Director of Teaching & Learning Miles Azzeh's Academic Spotlight: Liberty Usera
Our Lansing USD 469 teachers are incredible at engaging our students in fantastic learning opportunities to reach their full potential every day in our district. To highlight and bring recognition to this great work, Director of Teaching and Learning Miles Azzeh will be regularly shining a spotlight on a stand-out teacher through "academic spotlights."
This week's academic spotlight goes to a person who exemplifies what excellent teaching looks like - LHS English teacher Liberty Usera. I was fortunate enough to sit in on his English 10 class as they learned about answering and creating effective questions that fit into one of the following categories:
I noticed immediately how quickly the students shifted to focusing on the work at hand when the bell rang. Liberty started with a skill-based bellwork, and he calmly redirected some students who were off task. It is apparent they are held to high standards in his class:
"Encourage all learners; Educate all learners; Empower all learners. I believe highly effective teachers not only hold their students to high, yet attainable, standards but also themselves." Mr. Usera said.
I was very impressed with the activity he used to check for understanding of the bellwork given, and I recommend everyone reading this to learn more about it here: Plinkers
The activity involves students answering multiple choice questions (similar to state assessment and ACT questions) and holding up their Plinker cards for Mr. Usera to scan on his phone to check for accuracy. The scores are immediately displayed for students to see, and then Liberty went through each question to clarify misunderstandings. This is an easy and effective way to start every lesson, plus it gives the teacher a chance to "spiral" previous knowledge. Practices like these are the reason for quotes like these from students:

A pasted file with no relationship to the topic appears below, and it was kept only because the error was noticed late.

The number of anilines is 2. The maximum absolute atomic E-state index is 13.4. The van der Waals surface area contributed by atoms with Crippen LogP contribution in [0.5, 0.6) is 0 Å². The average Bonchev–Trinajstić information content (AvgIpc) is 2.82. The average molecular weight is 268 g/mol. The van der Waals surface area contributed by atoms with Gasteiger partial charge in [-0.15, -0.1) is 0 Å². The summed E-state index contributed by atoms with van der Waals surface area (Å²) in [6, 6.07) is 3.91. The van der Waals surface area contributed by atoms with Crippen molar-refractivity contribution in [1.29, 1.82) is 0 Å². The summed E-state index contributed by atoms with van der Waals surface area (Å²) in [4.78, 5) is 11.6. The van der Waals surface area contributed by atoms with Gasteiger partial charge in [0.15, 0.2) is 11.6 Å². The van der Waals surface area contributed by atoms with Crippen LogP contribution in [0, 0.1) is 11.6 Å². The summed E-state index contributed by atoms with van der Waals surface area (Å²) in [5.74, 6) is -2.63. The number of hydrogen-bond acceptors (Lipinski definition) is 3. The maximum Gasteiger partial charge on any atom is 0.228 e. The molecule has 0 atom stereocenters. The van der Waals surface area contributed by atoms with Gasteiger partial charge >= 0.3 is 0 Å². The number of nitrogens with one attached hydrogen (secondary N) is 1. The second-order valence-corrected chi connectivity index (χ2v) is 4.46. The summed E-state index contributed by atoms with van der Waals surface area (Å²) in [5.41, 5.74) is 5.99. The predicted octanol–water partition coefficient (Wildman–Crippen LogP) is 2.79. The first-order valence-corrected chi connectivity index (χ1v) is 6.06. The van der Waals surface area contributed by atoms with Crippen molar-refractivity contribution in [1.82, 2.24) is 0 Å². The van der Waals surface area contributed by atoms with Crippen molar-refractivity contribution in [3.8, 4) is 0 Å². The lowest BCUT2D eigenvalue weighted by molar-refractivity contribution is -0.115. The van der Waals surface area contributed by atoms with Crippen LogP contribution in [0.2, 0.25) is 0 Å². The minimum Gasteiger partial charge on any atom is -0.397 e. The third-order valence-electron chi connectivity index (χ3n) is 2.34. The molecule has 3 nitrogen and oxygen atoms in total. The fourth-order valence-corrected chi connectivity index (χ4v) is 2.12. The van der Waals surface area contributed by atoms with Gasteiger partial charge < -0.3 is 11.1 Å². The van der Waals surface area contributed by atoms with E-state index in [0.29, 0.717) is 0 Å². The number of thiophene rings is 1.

"I like his teaching style because it helps me keep my work on track, and I can feel I am learning well with it because it allows me to keep up with the class."
Mr. Usera moved on to the day's main lesson, but before he did so, he made sure to explain the objectives and to-do items of the day. Subtle and quick directives like that ensure a greater chance of a student understanding and retaining the content. The lesson was centered around deciphering the four types of questions above using Ray Bradbury's short story "The Pedestrian" and his famed novel Fahrenheit 451 as anchor texts. Teaching this skill can not only be difficult but sometimes a dull experience as well. However, Mr. Usera made sure that wasn't the case with his chosen activity.
After splitting the students into two groups, Mr. Usera went through the directions of the activity: one student from each team would rotate coming to the front of the room, pulling a sticky-note question about one of the aforementioned texts, and then racing the other student to stick ti to poster paper, not only for the correct story but in the designated question area. I was ecstatic to witness something we often only hear about in books and stories…100% engagement in a room full of sophomores. Way to go, Liberty!
While the activity played a role in the high engagement, Mr. Usera's high expectations and learning style are the vital variables in the equation, according to students:
"In Mr. Usera's class, I am better able to connect with what I am learning rather than just learning the "right answers" so I can move on; it helps me [to connect] understand what we are learning about. How I learn in that class is to pay attention, and I can then learn in his class."
This makes sense when listening to Liberty elaborate on how much he focuses on students having accountability and ownership of their learning in his class:
"Student accountability for completing skill-based assignments, with the expectation that students engage in learning and "recognize challenges as chances to grow and learn," stems from the student taking ownership of their learning, but that ownership is supported by teachers, parents, and administrators with data and proof of skills (proficiency) as the map for individualized learning."
I was so happy to visit Mr. Usera's class, especially after seeing his impressive scores on last year's state assessment. Nothing makes me happier than seeing engaged students being instructed so effectively to help them master the content. I'll conclude with one final quote from a student about Mr. Usera's teaching style and its effects:
"I think I am learning better from Mr. Usera's teaching style because it requires me to put in more effort since I have to be accountable for what I do or learn and not just "go with the flow"; I have to know what I am doing and how to get it done. I think I am learning pretty well; I know what I learned."
Great job, Mr. Usera! We're all lucky to have you.